This island near Ha Long Bay, Vietnam is the kind of place that traps you in its magic.
In the winter of 2019, we landed in Hanoi, Vietnam, and we loved it! Though the pollution is unbearable, and so when our friend Camila invited us to Cát Bà Island–which was badly in need of volunteers–we moved the next day. The island is a paradise in pictures which seems unreal–it’s even better in person.
A bus from Hanoi–paid for by the volunteer host–took 4 hours, including a ferry crossing to the island. The island itself is big, but the town is small and you can walk everywhere. Those looking to get around a bit more quickly ride motorcycles, and thus they’re everywhere.
Our host “B.” was eager to greet us, offering up a beer and showing us to our new room in the hotel that he managed, linked to a pizza restaurant, two bars and tour guides.
The environment in Cát Bà Island was absolutely breathing, even in winter. The weather was good, sometimes cold but nice enough. Our first, super boring, task was handing out flyers for a week. That transitioned to offering breakfast every morning, which proved considerably more enjoyable, and then cleaning rooms and guiding guest to the rooms throughout the day.
Eventually, I became a tour guide: every day a van took the 9am tourists to the harbor, we got into a boat and went kayaking in the sea, caves and ponds. After swimming around the islands, we’d go hiking on Monkey Island, an extreme, fun and sometimes dangerous place. I’d skip the monkeys, this form of entertainment for humans needs to end in my opinion, and finally we found ourselves eating traditional Vietnamese food in the boat.
Even better than the tours, though was how–at the end of each–we had all become good friends just as the van brought us to the town center’s reggae bar, a small, cozy place where every tourist scored a free beer. We spent endless hours just chilling, talking, laughing till night. Usually, Michael or Boy Lo–the other tour guides–and I, were the last ones to leave.
My wife offered to paint a mural on the restaurant and so that became her task as a volunteer for the months we called Cát Bà home, while I played Jack of All Trades: painting, taking pictures, designing. Even “B” agreed on my idea to make a double circle billiard table. Billiards were all around and the Vietnamese are usually excellent players. In the mornings our son, Luka, studied with us for a few hours before the rest of his day was spent playing with the local kids. He picked up Vietnamese naturally, even though we could remember no more than 15 words.
As part of our volunteering, we received lodging and three meals per day, plus free drinks on the tours and pizza at night.
Partying? Well, there are lots of bars and they all had a “Free Beer Hour” which actually lasted 30 minutes. But it was from 8 to 8:30 in a place called Napoli, 8:30 to 9 at the Big Man, and 9:30 to 10 at the Oasis. Even when the beer wasn’t free, it was surprisingly cheap.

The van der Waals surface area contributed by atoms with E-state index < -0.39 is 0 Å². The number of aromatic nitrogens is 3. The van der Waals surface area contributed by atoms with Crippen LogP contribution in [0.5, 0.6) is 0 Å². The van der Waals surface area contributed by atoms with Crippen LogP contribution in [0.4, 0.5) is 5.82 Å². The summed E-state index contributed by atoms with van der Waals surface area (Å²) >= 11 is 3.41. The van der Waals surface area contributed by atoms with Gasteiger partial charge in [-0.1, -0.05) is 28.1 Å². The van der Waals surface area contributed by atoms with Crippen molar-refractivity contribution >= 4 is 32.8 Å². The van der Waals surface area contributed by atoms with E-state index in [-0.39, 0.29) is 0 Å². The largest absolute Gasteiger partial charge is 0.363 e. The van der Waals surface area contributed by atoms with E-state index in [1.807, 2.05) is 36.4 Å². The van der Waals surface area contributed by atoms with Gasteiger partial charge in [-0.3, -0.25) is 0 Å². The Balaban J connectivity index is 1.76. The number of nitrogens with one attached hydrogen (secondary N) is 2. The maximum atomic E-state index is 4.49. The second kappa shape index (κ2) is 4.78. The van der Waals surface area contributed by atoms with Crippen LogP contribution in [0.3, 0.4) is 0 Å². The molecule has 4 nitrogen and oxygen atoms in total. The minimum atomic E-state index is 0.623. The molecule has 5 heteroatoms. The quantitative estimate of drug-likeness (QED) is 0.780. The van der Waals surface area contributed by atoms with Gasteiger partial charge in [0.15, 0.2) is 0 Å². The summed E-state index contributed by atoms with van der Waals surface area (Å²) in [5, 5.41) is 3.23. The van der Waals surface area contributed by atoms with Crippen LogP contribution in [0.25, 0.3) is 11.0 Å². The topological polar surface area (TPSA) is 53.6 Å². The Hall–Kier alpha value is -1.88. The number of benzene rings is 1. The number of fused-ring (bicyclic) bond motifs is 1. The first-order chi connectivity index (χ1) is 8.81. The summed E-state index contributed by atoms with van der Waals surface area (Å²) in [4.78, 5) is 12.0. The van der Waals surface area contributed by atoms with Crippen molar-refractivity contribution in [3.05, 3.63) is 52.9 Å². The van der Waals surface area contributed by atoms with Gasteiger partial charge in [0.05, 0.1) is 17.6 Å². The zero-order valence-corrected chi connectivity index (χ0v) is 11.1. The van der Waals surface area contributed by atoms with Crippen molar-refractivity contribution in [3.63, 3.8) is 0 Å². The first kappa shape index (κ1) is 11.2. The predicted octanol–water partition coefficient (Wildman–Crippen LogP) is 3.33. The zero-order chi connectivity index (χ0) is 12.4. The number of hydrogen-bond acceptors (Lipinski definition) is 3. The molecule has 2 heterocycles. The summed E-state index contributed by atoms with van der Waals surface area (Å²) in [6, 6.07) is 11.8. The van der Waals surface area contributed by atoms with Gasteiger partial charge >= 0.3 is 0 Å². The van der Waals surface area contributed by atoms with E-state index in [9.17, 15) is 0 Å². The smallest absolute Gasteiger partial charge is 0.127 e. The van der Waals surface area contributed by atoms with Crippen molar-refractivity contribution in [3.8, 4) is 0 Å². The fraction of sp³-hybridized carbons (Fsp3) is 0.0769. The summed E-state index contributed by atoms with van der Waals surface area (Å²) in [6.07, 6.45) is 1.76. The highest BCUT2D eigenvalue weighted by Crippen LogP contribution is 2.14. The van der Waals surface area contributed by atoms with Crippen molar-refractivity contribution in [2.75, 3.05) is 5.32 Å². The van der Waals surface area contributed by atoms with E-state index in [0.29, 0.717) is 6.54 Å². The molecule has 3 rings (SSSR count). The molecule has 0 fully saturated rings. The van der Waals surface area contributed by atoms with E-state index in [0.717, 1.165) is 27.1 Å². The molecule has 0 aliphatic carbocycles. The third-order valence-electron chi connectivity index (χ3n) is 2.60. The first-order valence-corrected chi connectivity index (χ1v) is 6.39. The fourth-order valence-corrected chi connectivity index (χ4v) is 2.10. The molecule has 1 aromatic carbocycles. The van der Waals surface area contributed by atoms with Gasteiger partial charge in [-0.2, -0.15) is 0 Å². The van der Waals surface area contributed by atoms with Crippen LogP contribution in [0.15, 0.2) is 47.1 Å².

After three months we knew all the playlists by heart, and though the music wasn’t really good, the the people, the atmosphere, the very energy was truly authentic. For the last two months, we’d become so “local” that we could go to a party every night.
We had no expenses. We hadn’t used money but other than to buy BanhMi (a sandwich) or BanhKeps (crepes). We were even given an offer to live there permanently, complete with visas and formal school for Luka. Tempting as it was, we doubted that would be our choice.
During the winter in early 2020, as COVID spread across the world, at first little changed on Cát Bà, as close to China’s border as it is. But soon, we had less tourist and soon it all changed when a person in Vietnam tested positive and she hung out with some guys that had been on the island. In one day we realized how everyone was related in some way, we’d all been in the same bars the same night as this person, we’d all spent our days in the same places. People were afraid.
The next day we went for a walk in the morning and when returning, B. repeated his catchline, “So guys, do we have a situation here?”
The phrase wasn’t usual, but now the reason was: we had to evacuate the island in 25 minutes. We quickly packed everything. All the foreigners were waiting for the bus that would shuttle them off the island, and when it arrived it was instantly filled.
“Y’all will take the next bus,” B. told us, and so all the volunteers stayed for one more day.
Many of us–sitting at the reggae bar drinking beer and wondering what would come next, what could happen, where we would go–found peace while listening to “Every little thing…is gonna be alright.” No one could imagine the worst.
Though impossibly uneasy, we all managed to get onto the bus. Our friends went to Ninh Binh to live on a farm, and we headed up to Hanoi for a couple of days. Michael, our friend and fellow former tour guide, lent us the money to take flights to Malaysia and came with us. We moved back to “Home for the Angels” where we felt we would be alright and well protected.
Still, I thought of Boy Lo, our other fellow tour guide, who now had to leave his world in Cát Bà, a place that he showed me so well, with his love for all that world.